PRESCOTT, Ariz. - Shortly before flames engulfed his comrades, the Hotshot firefighters' lookout radioed his team that the blaze had shifted direction with the wind and that he was fleeing for safety.
The harrowing experience of the elite crew's lone survivor was detailed Tuesday by a Prescott fire official, who also defended his department's actions in the tragedy that killed 19 firefighters.
The deaths raised questions over whether the crew should have been pulled out much earlier and if standard precautions would have made any difference in the face of triple-digit temperatures, erratic winds and tinderbox conditions. Investigators who arrived from around the U.S. will examine what caused the nation's biggest loss of firefighters since 9/11.
Violent wind gusts Sunday turned what was believed to be a relatively manageable lightning-ignited forest fire in the tiny town of Yarnell into a death trap that left no escape for the team, who had long proved they were willing to work in the hottest parts of blazes.
Brendan McDonough was assigned to give a "heads-up on the hillside" for the team on that fateful afternoon. He notified the crew of the changing conditions before leaving his post, said Wade Ward, a Prescott Fire Department spokesman who relayed McDonough's story at an afternoon news conference.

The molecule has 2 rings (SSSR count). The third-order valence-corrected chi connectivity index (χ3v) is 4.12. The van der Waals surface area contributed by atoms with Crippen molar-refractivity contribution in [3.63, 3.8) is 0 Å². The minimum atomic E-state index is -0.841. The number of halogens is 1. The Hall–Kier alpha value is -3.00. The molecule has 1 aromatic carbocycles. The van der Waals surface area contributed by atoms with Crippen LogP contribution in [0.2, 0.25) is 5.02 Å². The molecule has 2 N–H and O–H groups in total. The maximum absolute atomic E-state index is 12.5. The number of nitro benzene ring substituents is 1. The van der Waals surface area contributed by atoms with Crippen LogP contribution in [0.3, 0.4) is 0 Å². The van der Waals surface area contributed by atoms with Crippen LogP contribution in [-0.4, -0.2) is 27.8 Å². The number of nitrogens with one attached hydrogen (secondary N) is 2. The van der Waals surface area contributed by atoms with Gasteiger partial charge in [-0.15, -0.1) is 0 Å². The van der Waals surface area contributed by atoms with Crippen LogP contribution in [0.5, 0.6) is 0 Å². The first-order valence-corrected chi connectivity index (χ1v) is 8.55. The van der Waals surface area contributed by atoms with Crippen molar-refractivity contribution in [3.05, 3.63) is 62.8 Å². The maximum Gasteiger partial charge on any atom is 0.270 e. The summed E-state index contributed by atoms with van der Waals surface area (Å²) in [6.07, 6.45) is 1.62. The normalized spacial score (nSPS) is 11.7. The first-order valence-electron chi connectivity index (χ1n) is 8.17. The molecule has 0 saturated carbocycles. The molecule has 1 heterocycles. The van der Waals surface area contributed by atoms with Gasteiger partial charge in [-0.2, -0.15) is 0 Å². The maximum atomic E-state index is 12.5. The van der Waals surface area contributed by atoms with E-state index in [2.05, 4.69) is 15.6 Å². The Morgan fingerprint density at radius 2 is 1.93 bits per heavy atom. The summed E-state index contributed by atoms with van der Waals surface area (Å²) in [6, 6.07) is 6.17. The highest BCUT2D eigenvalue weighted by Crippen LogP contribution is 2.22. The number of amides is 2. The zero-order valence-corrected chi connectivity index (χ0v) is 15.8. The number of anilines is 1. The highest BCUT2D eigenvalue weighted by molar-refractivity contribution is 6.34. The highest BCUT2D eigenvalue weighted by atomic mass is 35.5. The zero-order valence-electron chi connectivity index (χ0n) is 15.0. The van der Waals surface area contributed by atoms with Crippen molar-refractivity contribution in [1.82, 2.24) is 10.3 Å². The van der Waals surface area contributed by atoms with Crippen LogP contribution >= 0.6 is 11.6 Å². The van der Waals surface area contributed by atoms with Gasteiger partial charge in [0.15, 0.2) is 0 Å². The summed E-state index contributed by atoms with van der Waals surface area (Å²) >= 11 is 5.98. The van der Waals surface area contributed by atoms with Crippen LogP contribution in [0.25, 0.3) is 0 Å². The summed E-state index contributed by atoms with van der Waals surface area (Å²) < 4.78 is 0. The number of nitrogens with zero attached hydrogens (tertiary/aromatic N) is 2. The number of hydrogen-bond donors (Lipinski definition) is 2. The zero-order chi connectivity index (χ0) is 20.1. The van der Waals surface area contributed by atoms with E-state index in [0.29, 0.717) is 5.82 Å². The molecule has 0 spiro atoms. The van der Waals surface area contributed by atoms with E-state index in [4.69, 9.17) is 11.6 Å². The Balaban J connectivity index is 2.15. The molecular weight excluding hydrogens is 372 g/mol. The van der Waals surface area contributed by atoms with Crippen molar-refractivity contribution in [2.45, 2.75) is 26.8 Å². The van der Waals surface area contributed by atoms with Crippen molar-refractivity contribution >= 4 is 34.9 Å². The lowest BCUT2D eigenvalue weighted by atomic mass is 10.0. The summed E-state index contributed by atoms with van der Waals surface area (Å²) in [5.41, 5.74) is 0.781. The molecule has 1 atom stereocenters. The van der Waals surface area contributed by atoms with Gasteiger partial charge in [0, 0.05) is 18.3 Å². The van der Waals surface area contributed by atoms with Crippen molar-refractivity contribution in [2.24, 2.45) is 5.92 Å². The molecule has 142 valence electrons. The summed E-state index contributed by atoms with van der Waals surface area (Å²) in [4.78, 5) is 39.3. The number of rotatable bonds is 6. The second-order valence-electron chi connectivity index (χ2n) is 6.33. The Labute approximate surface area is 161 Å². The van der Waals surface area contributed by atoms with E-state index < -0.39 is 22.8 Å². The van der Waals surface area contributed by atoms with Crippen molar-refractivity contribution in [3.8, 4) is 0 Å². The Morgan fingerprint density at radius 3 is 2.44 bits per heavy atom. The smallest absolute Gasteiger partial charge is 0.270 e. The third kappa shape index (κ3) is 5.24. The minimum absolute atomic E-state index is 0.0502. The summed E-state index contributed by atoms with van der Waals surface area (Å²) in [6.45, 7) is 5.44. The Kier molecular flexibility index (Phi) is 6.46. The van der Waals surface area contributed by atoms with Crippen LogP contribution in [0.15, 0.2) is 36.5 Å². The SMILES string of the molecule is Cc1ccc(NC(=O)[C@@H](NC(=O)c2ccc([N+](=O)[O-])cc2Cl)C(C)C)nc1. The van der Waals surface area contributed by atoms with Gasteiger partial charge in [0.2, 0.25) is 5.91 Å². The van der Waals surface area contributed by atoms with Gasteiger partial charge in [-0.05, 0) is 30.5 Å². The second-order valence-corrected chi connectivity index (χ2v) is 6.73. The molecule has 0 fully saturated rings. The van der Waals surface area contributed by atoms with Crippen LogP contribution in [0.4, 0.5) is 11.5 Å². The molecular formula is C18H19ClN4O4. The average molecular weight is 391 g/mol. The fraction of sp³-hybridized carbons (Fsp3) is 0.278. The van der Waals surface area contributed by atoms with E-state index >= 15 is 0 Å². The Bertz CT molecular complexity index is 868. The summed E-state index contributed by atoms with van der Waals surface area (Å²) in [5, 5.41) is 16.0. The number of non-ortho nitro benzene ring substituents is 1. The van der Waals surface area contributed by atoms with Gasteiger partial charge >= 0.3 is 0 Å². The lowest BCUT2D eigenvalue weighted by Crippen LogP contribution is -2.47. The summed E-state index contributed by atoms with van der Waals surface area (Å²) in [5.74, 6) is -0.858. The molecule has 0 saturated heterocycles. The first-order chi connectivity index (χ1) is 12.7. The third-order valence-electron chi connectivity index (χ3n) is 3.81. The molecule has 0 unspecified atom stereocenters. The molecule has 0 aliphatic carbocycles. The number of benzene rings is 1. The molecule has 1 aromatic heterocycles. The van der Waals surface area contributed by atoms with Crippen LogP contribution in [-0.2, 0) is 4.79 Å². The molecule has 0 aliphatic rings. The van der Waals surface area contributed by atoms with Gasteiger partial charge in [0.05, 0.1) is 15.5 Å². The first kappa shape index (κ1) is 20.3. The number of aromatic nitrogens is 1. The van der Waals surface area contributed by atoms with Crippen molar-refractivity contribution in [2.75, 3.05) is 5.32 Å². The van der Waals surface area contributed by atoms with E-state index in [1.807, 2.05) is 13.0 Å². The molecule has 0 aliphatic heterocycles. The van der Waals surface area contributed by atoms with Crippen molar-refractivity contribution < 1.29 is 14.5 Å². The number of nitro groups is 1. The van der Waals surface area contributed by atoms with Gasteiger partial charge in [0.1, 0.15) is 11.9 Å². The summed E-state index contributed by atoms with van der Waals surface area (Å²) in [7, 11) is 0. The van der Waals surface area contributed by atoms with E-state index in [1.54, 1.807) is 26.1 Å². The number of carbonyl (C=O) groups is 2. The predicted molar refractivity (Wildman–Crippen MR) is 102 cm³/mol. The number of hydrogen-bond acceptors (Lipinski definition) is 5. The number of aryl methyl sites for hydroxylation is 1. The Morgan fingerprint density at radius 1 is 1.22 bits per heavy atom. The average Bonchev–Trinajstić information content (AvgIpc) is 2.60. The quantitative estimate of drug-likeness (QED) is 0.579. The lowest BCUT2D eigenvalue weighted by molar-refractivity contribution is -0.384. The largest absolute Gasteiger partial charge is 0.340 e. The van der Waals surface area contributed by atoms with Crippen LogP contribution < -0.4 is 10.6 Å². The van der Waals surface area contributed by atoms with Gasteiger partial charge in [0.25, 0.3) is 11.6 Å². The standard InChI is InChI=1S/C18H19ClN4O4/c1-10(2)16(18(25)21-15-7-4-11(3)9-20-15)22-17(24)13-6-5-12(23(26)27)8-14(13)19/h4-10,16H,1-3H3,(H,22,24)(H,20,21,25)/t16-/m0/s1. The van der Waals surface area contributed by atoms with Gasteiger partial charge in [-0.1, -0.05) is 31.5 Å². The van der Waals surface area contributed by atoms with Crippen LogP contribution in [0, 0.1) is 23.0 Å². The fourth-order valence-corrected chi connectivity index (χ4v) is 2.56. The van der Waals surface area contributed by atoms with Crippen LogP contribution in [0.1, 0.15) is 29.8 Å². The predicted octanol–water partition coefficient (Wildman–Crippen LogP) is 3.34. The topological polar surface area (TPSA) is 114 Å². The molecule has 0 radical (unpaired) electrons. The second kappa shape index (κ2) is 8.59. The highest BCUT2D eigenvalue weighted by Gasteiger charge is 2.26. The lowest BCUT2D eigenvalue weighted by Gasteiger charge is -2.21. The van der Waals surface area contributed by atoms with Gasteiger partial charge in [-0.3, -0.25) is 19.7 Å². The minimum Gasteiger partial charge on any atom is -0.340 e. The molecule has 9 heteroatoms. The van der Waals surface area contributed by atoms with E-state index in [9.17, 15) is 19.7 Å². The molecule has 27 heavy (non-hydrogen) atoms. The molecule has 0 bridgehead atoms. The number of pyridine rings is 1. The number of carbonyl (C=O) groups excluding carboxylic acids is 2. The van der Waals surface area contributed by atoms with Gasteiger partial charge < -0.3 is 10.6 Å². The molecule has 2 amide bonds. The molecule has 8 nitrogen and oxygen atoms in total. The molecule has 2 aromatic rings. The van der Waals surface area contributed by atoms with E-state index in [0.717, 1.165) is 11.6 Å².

"He did exactly what he was supposed to," Ward said of McDonough, who was in his third season with the unit.
Ward did not address how the 19 others responded after McDonough's warning or how much time they had to act.
Official standards say fire crews battling a wildfire should identify escape routes and safe zones and that crews should pay attention to weather forecasts and post lookouts.
The U.S. Forest Service adopted the guidelines after 14 firefighters died in 1994 on Colorado's Storm King Mountain. Investigators uncovered numerous errors in how that blaze was fought.
"The reforms after Storm King were collectively intended to prevent that from happening again, which was mass entrapment of an entire Hotshot crew," said Lloyd Burton, professor of environmental law and policy at the University of Colorado.
In the Storm King tragedy, a rapid change in weather sent winds raging, creating 100-foot tongues of flame. Firefighters were unable to escape, as a wall of fire raced up a hillside.
"There are so many striking parallels between this tragedy and what happened on Storm King in 1994, it's almost haunting," he said.
The fire was "still burning very hot" even though there were not a lot of active flames.
On Tuesday, nearly 600 firefighters were battling the mountain blaze and an 8 percent containment figure announced by officials brought news of the first sign of progress against the deadly blaze.
Since Sunday, containment had stood at zero percent.
The fire has burned about 13 square miles. Yavapai County authorities said about 200 homes and other structures were destroyed in Yarnell, a town of about 700 people. Hundreds were evacuated.
Fire Cmdr. Clay Templin urged residents to heed evacuation orders, saying "in these extraordinary conditions, we don't want to have another tragedy in Arizona."